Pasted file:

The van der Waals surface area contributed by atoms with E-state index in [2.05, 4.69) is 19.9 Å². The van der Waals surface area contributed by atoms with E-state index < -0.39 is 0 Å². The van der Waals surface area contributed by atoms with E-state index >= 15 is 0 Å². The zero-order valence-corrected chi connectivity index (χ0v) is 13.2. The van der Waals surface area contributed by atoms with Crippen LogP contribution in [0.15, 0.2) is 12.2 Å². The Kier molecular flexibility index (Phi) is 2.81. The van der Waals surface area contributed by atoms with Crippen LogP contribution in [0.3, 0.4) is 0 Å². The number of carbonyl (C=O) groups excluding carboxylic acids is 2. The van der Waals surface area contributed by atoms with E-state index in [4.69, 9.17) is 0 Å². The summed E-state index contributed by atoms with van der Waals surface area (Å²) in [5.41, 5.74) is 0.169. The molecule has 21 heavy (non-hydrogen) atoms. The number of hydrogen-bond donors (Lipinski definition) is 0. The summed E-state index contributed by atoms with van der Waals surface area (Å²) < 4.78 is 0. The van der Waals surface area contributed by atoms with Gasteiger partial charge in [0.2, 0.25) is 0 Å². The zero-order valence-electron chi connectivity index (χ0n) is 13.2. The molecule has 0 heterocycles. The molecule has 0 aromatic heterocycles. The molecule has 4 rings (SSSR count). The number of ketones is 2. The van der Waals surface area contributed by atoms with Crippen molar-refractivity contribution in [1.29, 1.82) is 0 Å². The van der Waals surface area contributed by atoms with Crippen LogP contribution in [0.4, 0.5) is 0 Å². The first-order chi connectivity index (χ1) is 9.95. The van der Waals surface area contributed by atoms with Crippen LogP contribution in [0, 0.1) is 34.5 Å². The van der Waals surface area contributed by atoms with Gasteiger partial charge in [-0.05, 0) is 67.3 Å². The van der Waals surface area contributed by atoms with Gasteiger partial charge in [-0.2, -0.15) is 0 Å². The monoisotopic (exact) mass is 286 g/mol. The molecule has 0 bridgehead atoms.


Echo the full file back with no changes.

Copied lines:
The van der Waals surface area contributed by atoms with E-state index in [2.05, 4.69) is 19.9 Å². The van der Waals surface area contributed by atoms with E-state index < -0.39 is 0 Å². The van der Waals surface area contributed by atoms with E-state index >= 15 is 0 Å². The zero-order valence-corrected chi connectivity index (χ0v) is 13.2. The van der Waals surface area contributed by atoms with Crippen LogP contribution in [0.15, 0.2) is 12.2 Å². The Kier molecular flexibility index (Phi) is 2.81. The van der Waals surface area contributed by atoms with Crippen LogP contribution in [0.3, 0.4) is 0 Å². The number of carbonyl (C=O) groups excluding carboxylic acids is 2. The van der Waals surface area contributed by atoms with E-state index in [4.69, 9.17) is 0 Å². The summed E-state index contributed by atoms with van der Waals surface area (Å²) in [5.41, 5.74) is 0.169. The molecule has 21 heavy (non-hydrogen) atoms. The number of hydrogen-bond donors (Lipinski definition) is 0. The summed E-state index contributed by atoms with van der Waals surface area (Å²) < 4.78 is 0. The van der Waals surface area contributed by atoms with Gasteiger partial charge in [0.2, 0.25) is 0 Å². The zero-order valence-electron chi connectivity index (χ0n) is 13.2. The molecule has 0 heterocycles. The molecule has 0 aromatic heterocycles. The molecule has 4 rings (SSSR count). The number of ketones is 2. The van der Waals surface area contributed by atoms with Crippen molar-refractivity contribution in [1.29, 1.82) is 0 Å². The van der Waals surface area contributed by atoms with Crippen LogP contribution in [0.4, 0.5) is 0 Å². The first-order chi connectivity index (χ1) is 9.95. The van der Waals surface area contributed by atoms with Crippen LogP contribution in [0, 0.1) is 34.5 Å². The van der Waals surface area contributed by atoms with Gasteiger partial charge in [-0.05, 0) is 67.3 Å². The van der Waals surface area contributed by atoms with Gasteiger partial charge in [-0.2, -0.15) is 0 Å². The monoisotopic (exact) mass is 286 g/mol. The molecule has 0 bridgehead atoms.